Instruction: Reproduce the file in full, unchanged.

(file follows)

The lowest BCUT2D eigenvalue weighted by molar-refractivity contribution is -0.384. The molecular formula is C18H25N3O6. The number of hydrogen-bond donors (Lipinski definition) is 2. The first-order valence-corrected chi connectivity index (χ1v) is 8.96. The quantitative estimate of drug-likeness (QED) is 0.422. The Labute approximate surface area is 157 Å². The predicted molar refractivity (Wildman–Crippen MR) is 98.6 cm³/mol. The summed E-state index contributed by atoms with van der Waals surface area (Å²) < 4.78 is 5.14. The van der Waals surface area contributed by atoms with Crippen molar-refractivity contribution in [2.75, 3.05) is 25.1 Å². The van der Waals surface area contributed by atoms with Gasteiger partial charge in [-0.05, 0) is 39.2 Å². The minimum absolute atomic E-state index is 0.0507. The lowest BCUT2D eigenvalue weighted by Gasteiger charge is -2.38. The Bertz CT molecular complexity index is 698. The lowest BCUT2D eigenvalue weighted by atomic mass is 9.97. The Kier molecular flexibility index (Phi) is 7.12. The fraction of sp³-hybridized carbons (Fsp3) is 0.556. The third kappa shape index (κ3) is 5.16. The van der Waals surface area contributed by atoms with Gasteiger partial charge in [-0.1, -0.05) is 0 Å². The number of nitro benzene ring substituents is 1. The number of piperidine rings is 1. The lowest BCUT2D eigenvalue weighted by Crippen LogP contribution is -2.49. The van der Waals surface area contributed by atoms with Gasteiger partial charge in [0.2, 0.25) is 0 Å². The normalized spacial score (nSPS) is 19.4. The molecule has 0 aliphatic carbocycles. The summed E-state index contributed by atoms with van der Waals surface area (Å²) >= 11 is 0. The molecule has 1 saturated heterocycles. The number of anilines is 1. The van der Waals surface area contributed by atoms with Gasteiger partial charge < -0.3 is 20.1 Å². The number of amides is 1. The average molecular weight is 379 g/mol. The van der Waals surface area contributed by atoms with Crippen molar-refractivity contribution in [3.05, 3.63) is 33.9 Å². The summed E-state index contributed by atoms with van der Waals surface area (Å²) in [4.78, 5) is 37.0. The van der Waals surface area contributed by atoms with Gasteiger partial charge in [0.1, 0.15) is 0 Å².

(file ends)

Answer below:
The lowest BCUT2D eigenvalue weighted by molar-refractivity contribution is -0.384. The molecular formula is C18H25N3O6. The number of hydrogen-bond donors (Lipinski definition) is 2. The first-order valence-corrected chi connectivity index (χ1v) is 8.96. The quantitative estimate of drug-likeness (QED) is 0.422. The Labute approximate surface area is 157 Å². The predicted molar refractivity (Wildman–Crippen MR) is 98.6 cm³/mol. The summed E-state index contributed by atoms with van der Waals surface area (Å²) < 4.78 is 5.14. The van der Waals surface area contributed by atoms with Crippen molar-refractivity contribution in [2.75, 3.05) is 25.1 Å². The van der Waals surface area contributed by atoms with Gasteiger partial charge in [-0.05, 0) is 39.2 Å². The minimum absolute atomic E-state index is 0.0507. The lowest BCUT2D eigenvalue weighted by Gasteiger charge is -2.38. The Bertz CT molecular complexity index is 698. The lowest BCUT2D eigenvalue weighted by atomic mass is 9.97. The Kier molecular flexibility index (Phi) is 7.12. The fraction of sp³-hybridized carbons (Fsp3) is 0.556. The third kappa shape index (κ3) is 5.16. The van der Waals surface area contributed by atoms with Gasteiger partial charge in [-0.1, -0.05) is 0 Å². The number of nitro benzene ring substituents is 1. The number of piperidine rings is 1. The lowest BCUT2D eigenvalue weighted by Crippen LogP contribution is -2.49. The van der Waals surface area contributed by atoms with Gasteiger partial charge in [0.2, 0.25) is 0 Å². The normalized spacial score (nSPS) is 19.4. The molecule has 0 aliphatic carbocycles. The summed E-state index contributed by atoms with van der Waals surface area (Å²) >= 11 is 0. The molecule has 1 saturated heterocycles. The number of anilines is 1. The van der Waals surface area contributed by atoms with Gasteiger partial charge < -0.3 is 20.1 Å². The number of amides is 1. The average molecular weight is 379 g/mol. The van der Waals surface area contributed by atoms with Crippen molar-refractivity contribution in [3.05, 3.63) is 33.9 Å². The summed E-state index contributed by atoms with van der Waals surface area (Å²) in [4.78, 5) is 37.0. The van der Waals surface area contributed by atoms with Gasteiger partial charge in [0.1, 0.15) is 0 Å².